le associate industry-changing innovation with high technology products and services, and certainly those industries create lots of innovation. On the other hand, almost every business seems to enjoy the potential to be more innovative if people think about the business that way.
Few industries had a greater reputation for being stodgy than steel making during the 1950s and 1960s. Today, the industry has been totally reshaped, by relying on technology that did not exist until it was developed in the United States. Discuss this success as a technology story with North American profit leader, Nucor, and they will tell you that you have it all backwards. The success was due to the organizational culture and system that Ken Iverson emphasized for Nucor.
Mr. Iverson’s successor as CEO, Dan DiMicco, sees the foundation as being found in the company’s values:
(1) Don’t overextend yourself
(2) Be a risk taker and take on the unknown
(3) Focus on long-term rather than short-term, whipsaw thinking
(4) Treat customers, employees, and other stakeholders the way you would like to be treated
(5) Minimize barriers to effective communication
(6) Build relationships
(7) Hold people accountable to honor the relationship and perform
(8) Take your time in evaluating people you hire
(9) See continuous improvement as a nonstop journey up a mountain
(10) Give people the freedom to do it
(11) Help people learn
(12) Don’t penalize failure because big flops are part of necessary learning.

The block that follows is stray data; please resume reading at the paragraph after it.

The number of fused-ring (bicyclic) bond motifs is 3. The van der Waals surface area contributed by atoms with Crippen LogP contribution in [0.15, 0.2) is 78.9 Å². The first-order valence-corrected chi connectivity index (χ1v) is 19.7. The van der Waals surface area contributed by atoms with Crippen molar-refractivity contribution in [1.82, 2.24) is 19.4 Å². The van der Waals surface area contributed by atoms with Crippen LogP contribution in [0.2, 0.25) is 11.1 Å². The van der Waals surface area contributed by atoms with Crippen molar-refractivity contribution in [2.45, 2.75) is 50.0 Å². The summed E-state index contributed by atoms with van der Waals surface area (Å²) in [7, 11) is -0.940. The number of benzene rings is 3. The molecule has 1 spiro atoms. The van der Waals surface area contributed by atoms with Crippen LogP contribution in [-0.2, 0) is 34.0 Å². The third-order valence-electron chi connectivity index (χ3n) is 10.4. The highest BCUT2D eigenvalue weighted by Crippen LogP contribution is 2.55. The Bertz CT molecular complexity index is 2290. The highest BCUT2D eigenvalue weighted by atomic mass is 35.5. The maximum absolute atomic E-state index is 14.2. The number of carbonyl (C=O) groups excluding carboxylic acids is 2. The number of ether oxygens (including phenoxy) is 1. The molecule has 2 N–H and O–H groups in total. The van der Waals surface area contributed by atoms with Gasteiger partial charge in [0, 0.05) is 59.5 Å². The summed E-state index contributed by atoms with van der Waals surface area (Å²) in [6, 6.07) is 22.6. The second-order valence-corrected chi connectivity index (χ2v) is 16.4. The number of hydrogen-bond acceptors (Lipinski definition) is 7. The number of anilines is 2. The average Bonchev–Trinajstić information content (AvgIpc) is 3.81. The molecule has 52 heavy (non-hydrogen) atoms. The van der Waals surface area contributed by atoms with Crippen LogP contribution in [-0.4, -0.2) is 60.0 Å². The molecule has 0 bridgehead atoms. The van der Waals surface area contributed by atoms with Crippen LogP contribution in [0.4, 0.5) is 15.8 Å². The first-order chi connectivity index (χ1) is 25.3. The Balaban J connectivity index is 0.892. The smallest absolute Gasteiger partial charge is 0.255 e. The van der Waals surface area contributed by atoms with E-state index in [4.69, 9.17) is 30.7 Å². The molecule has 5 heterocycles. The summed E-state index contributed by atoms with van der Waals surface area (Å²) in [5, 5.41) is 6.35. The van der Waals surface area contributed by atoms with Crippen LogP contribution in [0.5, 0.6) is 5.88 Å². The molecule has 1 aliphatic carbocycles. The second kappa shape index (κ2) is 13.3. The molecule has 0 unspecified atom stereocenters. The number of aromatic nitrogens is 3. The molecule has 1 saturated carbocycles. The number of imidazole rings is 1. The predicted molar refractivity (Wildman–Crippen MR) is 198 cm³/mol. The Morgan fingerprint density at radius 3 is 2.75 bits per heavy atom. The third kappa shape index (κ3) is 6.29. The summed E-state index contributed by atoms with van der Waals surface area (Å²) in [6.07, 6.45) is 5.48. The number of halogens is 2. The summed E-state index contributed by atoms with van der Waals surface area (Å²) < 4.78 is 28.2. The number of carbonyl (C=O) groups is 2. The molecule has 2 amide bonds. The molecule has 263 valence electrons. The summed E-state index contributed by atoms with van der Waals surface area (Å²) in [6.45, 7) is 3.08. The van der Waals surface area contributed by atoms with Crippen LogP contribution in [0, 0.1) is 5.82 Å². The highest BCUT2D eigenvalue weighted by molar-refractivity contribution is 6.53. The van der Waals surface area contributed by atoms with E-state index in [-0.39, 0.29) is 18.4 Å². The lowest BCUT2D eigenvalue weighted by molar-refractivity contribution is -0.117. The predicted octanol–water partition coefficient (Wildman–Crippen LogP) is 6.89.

To implement these principles, Nucor has made many innovations. The company has only two organizational levels between the head of a division and the floor worker in a mill. Responsibility and authority are delegated as much as possible.
Education is generously supported for employees, their spouses and children. The company emphasizes promoting from within. In hiring, Nucor looks for people who want to move ahead in life.
To encourage them, everyone in the company gets variable compensation based on the firm’s profit performance n the Profit Sharing program. And production bonus incentives are paid weekly to constantly encourage the “pay for performance” culture of profit consciousness.
The vision behind this culture and structure was to be a growing company and to take advantage of commercializing new technology to leapfrog the competition.
If such opportunities can be found in the steel industry, why should your company and industry be any different in terms of providing profitable innovation? Work on your values and organizational structure, and who knows what you can accomplish.
Copyright 2008 Donald W. Mitchell, All Rights Reserved